Teenager indicted in psychiatrist slaying

A man charged in the slaying of a prominent psychiatrist was indicted yesterday by a Montgomery County grand jury on one count of first-degree murder.

Vitaly Davydov, 19, has been charged in the Sept. 3 slaying of Dr. Wayne S. Fenton, 53, in the psychiatrist’s office in the 11500 block of Old Georgetown Road.

Mr. Davydov’s father was at the scene and told officers that his son left Dr. Fenton’s office with blood on his pants and shirt.

Prosecutors said Mr. Davydov admitted to receiving psychiatric care from Dr. Fenton and beating him during an argument over medication.

An autopsy determined that the death was caused by head injuries from blunt-force trauma.

Mr. Davydov faces a maximum sentence of life in prison if convicted. No trial date has been set.


Fire started in heating system

A piece of heating, ventilation and air-conditioning equipment was found to be the cause of a fire that left a building used by the 902nd Military Intelligence Group uninhabitable, base officials said yesterday.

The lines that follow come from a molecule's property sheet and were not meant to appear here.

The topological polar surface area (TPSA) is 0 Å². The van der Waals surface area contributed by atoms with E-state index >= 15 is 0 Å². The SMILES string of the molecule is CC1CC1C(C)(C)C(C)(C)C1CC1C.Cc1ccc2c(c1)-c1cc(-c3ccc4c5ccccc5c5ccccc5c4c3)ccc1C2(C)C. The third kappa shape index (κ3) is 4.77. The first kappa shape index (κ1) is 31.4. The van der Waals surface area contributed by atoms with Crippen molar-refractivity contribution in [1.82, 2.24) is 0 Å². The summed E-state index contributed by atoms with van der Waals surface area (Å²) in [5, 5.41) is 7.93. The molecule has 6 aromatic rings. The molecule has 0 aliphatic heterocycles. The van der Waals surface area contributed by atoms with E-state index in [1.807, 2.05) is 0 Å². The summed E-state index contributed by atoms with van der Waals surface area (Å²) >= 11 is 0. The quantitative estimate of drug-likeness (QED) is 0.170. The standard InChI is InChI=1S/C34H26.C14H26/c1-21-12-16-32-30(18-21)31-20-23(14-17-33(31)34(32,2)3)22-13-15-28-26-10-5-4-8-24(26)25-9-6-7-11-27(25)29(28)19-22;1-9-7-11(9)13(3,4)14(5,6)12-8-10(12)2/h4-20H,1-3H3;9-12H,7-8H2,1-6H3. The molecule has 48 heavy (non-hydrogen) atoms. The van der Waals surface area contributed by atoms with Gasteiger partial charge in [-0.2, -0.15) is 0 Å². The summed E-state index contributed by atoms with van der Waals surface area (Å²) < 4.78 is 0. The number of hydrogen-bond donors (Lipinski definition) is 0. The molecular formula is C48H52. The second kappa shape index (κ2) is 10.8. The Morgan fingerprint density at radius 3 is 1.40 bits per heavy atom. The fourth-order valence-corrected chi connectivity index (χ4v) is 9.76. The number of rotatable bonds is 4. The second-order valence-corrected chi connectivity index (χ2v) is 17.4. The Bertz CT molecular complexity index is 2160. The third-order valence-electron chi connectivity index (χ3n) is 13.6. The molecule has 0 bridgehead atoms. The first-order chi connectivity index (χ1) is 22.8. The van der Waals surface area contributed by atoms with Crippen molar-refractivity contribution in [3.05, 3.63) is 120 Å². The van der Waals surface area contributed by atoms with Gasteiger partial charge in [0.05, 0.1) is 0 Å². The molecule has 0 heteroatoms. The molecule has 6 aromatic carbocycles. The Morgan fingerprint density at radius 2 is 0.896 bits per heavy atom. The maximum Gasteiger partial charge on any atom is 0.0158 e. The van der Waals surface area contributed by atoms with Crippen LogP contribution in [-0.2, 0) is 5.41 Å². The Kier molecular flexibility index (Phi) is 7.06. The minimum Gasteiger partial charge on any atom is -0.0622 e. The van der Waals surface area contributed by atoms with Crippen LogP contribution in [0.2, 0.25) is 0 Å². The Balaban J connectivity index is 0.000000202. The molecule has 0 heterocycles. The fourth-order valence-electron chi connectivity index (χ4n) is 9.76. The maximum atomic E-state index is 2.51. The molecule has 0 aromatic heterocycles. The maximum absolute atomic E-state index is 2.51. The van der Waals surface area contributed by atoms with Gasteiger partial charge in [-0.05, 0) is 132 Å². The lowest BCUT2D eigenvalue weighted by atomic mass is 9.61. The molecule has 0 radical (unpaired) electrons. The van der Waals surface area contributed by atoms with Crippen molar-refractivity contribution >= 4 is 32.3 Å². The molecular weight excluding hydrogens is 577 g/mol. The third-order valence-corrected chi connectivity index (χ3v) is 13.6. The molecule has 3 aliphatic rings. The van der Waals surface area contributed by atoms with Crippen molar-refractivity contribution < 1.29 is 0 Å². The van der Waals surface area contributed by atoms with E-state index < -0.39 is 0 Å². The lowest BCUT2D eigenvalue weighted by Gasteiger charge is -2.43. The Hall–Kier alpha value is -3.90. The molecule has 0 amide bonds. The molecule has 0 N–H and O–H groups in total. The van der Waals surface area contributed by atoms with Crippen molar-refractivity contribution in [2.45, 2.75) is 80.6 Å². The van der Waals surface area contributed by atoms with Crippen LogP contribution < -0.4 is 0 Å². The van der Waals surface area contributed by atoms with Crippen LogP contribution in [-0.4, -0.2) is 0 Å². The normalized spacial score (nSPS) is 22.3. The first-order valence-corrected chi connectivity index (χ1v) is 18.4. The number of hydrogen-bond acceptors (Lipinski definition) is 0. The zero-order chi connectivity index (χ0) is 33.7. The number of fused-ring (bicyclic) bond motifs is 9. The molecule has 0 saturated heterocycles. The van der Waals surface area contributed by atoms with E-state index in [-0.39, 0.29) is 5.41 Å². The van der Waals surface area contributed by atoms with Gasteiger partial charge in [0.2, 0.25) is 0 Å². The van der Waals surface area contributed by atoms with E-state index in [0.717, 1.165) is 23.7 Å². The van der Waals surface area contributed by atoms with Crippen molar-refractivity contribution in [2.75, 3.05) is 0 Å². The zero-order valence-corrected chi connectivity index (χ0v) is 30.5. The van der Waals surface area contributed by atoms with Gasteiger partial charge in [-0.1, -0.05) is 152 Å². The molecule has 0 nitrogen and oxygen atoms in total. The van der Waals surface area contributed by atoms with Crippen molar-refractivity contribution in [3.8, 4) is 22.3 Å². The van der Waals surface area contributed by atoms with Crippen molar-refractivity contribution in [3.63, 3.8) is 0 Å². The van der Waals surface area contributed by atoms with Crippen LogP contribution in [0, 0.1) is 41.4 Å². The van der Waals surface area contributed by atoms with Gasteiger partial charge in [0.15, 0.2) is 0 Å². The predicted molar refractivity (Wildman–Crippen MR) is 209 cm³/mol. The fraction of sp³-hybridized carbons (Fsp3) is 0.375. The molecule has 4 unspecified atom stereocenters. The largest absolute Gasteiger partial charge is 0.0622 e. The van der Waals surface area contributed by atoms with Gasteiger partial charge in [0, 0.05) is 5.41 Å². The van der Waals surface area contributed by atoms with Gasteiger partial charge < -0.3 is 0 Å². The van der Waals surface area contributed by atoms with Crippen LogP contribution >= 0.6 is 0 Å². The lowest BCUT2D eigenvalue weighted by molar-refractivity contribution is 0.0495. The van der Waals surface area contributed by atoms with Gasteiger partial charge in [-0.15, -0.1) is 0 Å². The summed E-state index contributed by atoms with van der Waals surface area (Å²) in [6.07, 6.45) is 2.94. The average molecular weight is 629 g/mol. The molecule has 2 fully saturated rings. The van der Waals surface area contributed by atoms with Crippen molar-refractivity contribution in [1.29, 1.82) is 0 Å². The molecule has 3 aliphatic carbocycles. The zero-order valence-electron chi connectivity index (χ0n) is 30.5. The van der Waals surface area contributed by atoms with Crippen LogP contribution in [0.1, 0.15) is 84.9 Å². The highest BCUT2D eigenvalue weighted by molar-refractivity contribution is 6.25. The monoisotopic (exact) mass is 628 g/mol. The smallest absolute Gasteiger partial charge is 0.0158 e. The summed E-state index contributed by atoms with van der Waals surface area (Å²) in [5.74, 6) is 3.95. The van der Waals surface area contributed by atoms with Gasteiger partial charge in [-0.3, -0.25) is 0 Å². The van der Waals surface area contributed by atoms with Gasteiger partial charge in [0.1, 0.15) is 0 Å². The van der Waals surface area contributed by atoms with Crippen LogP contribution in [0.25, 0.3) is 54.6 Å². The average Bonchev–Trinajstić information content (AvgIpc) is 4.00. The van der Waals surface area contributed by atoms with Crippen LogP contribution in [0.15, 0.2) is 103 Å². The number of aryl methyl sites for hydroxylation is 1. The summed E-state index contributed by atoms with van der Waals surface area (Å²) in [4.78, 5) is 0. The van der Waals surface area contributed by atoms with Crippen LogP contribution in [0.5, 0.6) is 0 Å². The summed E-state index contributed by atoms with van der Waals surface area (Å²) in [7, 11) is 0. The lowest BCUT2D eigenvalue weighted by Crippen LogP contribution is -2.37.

The Nathan Hale Building caught fire last Friday. Investigators said the fire started on the fourth floor.

The 902nd is the Army’s largest counterespionage unit.

Fort Meade has implemented a safety plan for those who need to enter the building, base officials said. Officials have gone through the building to take air samples. Plans are in progress for relocating the displaced employees.

A timeline for the reconstruction of Building 4554 could take anywhere from four months to two years, base officials said.



Shooting victim was trial witness

Alexandria police are investigating the fatal shooting late Wednesday of a woman who was a cooperating witness in a federal racketeering and drug case.

Bethlehem Ayele, 34, was waiting to drive across Mount Vernon Avenue at a stoplight about 10:15 p.m. when someone walked up to her car and shot her after passing several other vehicles, police said.

Police officials said they think she was specifically targeted but that it was too early to determine a motive.

According to court records, Ayele was a cooperating witness in the trail of seven members of the so-called Murder Inc. street gang in federal court in the District in 2004.

More than a dozen members of the gang were charged with 31 killings from 1989 to 1999.

According to court records, Ayele testified that in the early 1990s, she regularly witnessed crack cocaine sales at Park Road and 13th Street Northwest.